Vipul has an annual income of Rs 30 lakh. His annual living expenses are Rs 5 lakh and entertainment and leisure trip expenses too are Rs 5 lakh. Further, he has to shell out Rs 1,35,000 towards insurance premium. So he is left with Rs 18,65,000 for investments.
It seems Vipul has not yet planned for his retirement. He has neither opened a PPF account nor is he contributing to any annuity plan. As he is a businessman and is not enjoying the facilities such as EPF or pension, these investments are a must for him.
So our first aim for him is to see investment for retirement. We advise him to open two PPF accounts in his name and his wife's name, and contribute Rs 70,000 a year in each account.
Cash flow analysis
Vipul's short-term goal is to make provision for Rakesh's MBA education expenses, which he will incur after three years. As his previously invested direct equity investments will become Rs 35 lakh after three years, he can use this amount for Rakesh's education expenses.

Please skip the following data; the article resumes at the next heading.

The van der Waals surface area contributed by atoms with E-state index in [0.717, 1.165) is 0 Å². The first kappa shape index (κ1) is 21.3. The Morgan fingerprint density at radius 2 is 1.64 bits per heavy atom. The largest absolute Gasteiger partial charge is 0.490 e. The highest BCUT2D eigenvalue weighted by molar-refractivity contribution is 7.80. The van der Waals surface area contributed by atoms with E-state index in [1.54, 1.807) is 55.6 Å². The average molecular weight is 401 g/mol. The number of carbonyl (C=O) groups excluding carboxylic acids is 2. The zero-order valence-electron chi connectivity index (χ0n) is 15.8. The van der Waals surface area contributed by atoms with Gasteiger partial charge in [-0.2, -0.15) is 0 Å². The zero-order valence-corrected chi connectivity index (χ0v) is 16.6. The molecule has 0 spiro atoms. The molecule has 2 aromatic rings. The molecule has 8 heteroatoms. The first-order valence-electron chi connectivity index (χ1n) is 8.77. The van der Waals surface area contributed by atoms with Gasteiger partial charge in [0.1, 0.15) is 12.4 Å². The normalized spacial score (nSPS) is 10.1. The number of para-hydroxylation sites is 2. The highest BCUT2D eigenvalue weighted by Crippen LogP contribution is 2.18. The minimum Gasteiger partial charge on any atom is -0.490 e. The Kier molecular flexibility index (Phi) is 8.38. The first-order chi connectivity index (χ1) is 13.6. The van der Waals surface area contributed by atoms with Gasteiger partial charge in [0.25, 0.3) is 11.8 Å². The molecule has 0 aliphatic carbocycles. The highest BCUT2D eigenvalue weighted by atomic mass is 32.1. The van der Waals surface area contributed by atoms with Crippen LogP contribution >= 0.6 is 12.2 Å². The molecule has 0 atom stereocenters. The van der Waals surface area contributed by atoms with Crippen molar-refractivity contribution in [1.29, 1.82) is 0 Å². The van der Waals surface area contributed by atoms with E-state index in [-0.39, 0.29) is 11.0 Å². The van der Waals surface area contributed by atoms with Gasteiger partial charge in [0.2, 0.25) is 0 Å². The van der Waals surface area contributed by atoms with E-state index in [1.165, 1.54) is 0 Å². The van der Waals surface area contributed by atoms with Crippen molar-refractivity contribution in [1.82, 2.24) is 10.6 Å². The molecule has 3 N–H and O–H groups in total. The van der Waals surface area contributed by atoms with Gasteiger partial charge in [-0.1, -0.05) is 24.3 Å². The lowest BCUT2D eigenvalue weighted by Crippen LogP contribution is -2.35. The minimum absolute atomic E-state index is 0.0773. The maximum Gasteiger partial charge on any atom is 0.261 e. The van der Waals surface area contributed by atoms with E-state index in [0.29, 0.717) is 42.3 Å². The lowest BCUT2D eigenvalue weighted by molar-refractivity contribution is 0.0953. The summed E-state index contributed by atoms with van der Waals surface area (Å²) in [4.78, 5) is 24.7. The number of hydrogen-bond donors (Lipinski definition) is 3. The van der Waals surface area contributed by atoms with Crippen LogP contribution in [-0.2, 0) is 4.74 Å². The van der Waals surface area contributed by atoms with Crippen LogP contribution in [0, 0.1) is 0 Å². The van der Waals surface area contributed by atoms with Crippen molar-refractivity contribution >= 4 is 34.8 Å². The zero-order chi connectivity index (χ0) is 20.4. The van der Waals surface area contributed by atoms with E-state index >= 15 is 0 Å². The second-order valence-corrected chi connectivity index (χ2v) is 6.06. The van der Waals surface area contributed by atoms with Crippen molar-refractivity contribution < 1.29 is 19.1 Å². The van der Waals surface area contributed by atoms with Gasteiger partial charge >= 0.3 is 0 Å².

His first medium-term goal is to gift a diamond set to his wife on their 25th wedding anniversary, which falls after five years. He can liquidate his previously invested FDs at that time, which will become Rs 15 lakh after five years.
Now the most important goal - retirement, for which Vipul requires a corpus of Rs 4 crore and a further Rs 1 crore to build a retirement house.
His PPF investment will become Rs 38 lakh in 15 years and annuity plan investment will become Rs 27 lakh. Diversified equity mutual funds will grow to Rs 1.5 crore (Rs 15 million) and direct equity investments will become Rs 1 crore.
ConclusionTaking into consideration the above recommendations, Vipul will certainly be able to meet all his goals in life.